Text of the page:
The combination between Allen & Overy (A&O) and Singaporean firm Allen & Gledhill is likely to take the form of a Formal Law Alliance (FLA) – the loosest kind of association possible – rather than a full merger.
It is understood that a full merger would be difficult to achieve, even though Singapore recently amended its Legal Profession Act to allow foreign law firms to take a profit and equity share in Singaporean law firms (15 February 2012).
“The amendments only allow a foreign firm to hold up to 33 per cent of the equity shares in a Singapore law practice. If Allen & Overy and Allen & Gledhill want to do a full merger, they would have to get a special exemption from the regulatory authority,” said a partner of a UK firm in Singapore.
A partner from one of the two firms told The Lawyer that both sides are keen on an FLA, which essentially is a contractual relationship equated with economic arrangements.
The FLA is a looser relationship than the Joint Law Venture Allen & Gledhill has had with Linklaters over the past 10 years. There are currently two FLAs: Ince Law Alliance and The WR Alliance.
Aside from regulatory hurdles, it is understood that another main challenge for the merger lies in winning support from the majority of partners at both firms. On 17 February, about 130 partners from both firms met in a closed-door townhall meeting to discuss key issues surrounding a potential merger. The meeting was described as “intense and emotional”.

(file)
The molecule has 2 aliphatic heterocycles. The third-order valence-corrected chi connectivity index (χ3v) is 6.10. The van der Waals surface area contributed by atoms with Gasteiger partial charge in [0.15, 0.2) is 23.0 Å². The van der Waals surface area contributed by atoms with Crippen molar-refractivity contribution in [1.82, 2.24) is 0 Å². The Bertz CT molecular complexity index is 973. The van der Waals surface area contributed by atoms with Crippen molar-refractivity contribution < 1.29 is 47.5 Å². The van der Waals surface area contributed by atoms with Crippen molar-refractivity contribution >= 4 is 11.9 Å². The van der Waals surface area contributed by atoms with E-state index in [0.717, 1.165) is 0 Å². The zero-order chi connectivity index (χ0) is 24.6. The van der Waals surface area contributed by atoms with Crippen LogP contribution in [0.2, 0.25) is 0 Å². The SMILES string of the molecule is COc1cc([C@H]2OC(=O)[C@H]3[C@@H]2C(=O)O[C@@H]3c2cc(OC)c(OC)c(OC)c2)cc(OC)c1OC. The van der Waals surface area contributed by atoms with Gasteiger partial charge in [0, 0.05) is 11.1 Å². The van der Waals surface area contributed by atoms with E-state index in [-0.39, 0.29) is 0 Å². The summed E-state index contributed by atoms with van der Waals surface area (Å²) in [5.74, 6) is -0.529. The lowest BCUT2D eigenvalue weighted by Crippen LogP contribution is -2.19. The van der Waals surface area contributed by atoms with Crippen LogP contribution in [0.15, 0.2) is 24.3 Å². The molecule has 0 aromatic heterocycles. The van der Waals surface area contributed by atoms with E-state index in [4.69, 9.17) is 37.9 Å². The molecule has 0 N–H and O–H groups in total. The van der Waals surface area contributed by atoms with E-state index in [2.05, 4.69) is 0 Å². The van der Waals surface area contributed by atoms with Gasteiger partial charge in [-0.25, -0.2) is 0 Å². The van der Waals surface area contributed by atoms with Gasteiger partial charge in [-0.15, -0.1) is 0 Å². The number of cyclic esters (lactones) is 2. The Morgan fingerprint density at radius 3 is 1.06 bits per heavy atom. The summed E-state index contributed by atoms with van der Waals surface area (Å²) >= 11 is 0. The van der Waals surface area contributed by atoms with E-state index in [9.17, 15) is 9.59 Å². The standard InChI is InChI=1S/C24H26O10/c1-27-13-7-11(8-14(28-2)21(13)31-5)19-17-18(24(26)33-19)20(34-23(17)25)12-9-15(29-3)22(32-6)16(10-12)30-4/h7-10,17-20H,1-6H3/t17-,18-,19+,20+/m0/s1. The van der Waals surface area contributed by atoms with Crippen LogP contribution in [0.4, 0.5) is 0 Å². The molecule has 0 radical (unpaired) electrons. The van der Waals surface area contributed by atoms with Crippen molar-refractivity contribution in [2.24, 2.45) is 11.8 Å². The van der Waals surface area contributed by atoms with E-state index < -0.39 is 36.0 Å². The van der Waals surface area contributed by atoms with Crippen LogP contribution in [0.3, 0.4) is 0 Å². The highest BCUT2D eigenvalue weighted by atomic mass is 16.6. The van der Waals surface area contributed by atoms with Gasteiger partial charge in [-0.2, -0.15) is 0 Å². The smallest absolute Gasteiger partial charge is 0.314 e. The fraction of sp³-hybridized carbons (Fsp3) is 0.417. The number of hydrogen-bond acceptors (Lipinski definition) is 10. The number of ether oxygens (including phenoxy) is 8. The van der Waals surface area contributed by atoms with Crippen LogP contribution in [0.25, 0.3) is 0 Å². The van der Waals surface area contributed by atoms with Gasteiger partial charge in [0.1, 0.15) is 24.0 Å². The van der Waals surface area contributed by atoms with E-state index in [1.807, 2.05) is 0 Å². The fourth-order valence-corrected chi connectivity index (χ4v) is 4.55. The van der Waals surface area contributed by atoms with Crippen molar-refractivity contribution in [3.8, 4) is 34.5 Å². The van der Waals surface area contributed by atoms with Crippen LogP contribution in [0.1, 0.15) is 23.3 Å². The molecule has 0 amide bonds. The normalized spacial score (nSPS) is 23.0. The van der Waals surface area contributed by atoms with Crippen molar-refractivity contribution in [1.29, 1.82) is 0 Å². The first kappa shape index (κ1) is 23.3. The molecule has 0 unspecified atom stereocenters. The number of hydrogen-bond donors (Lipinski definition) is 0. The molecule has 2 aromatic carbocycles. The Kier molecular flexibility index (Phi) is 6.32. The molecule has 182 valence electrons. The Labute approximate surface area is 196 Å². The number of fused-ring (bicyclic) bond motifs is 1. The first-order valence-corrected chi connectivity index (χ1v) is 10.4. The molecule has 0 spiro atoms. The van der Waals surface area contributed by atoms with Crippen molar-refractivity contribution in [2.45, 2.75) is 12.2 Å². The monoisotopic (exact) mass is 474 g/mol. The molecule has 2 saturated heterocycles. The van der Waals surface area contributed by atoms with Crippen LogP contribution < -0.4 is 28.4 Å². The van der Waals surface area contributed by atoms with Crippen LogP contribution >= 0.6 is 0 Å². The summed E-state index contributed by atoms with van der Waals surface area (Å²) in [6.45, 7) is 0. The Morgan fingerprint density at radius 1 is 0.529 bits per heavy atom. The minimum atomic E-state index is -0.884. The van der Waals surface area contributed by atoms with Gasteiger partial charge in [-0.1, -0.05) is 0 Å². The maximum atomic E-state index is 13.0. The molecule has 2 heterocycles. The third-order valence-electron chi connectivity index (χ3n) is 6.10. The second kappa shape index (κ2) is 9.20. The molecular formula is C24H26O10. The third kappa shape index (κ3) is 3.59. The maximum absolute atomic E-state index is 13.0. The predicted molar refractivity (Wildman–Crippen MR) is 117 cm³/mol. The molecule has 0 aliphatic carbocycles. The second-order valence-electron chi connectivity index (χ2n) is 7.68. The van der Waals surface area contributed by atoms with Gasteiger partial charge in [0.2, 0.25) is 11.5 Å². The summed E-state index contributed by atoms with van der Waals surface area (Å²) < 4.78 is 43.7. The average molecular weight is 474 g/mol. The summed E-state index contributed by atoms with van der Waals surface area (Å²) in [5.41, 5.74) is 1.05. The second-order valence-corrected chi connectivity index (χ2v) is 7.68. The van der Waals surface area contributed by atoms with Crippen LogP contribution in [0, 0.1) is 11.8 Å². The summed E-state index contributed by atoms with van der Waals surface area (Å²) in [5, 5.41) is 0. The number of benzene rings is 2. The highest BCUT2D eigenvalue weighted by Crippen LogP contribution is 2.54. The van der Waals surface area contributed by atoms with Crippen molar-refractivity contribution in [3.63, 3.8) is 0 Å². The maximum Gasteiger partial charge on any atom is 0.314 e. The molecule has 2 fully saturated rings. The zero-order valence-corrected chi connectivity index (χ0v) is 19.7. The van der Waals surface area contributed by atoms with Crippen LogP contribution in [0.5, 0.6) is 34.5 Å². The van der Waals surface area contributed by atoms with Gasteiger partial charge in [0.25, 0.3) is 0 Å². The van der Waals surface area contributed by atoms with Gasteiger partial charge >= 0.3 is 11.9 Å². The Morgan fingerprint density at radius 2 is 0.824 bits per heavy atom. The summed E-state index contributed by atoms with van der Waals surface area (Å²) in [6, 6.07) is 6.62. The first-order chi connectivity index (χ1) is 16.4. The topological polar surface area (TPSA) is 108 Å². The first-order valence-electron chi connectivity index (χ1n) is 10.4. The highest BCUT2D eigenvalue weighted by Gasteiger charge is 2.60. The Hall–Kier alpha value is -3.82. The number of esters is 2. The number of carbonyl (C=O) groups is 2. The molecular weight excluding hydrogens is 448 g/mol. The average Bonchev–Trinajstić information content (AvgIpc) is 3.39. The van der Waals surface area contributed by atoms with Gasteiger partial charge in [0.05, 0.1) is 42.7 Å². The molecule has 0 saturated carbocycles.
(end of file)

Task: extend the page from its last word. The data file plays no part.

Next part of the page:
Partners from A&O are said to have been mostly concerned about the dilution of profits if the firm took on over 100 new partners, while partners at Allen & Gledhill are mainly fearful about retrenchments, questioning whether they can get on to A&O’s partnership ladder or whether some of their less profitable practices will be cut out.
“Given the current world economic situation, it’s very difficult to sell partners in an international firm a merger deal that could potentially dilute their profit. It’s only possible to push it through when the business is absolutely booming,” said the partner.
“There’s a big difference between the business model of international firms and Singaporean firms. Doing a full merger could cause significant retrenchments of lawyers and staff in the local firm. Firms with good corporate social responsibility won’t want to see it happen.”
It is understood that Allen & Gledhill and Linklaters had looked at ways of furthering their tie-up, but were unable to reach an agreement prior to turning to starting discussions with A&O.
If the FLA proposal is voted through, A&O and Allen & Gledhill will be able to gradually strengthen their relationship and reconcile their business models towards a merger in the future, when regulations allow.
An A&O spokesman stated: “Our negotiations are still ongoing and are dependant on certain regulatory approvals being obtained. Until the outcome of the regulatory process is known we’re unable to comment further”.
Allen & Gledhill declined to comment.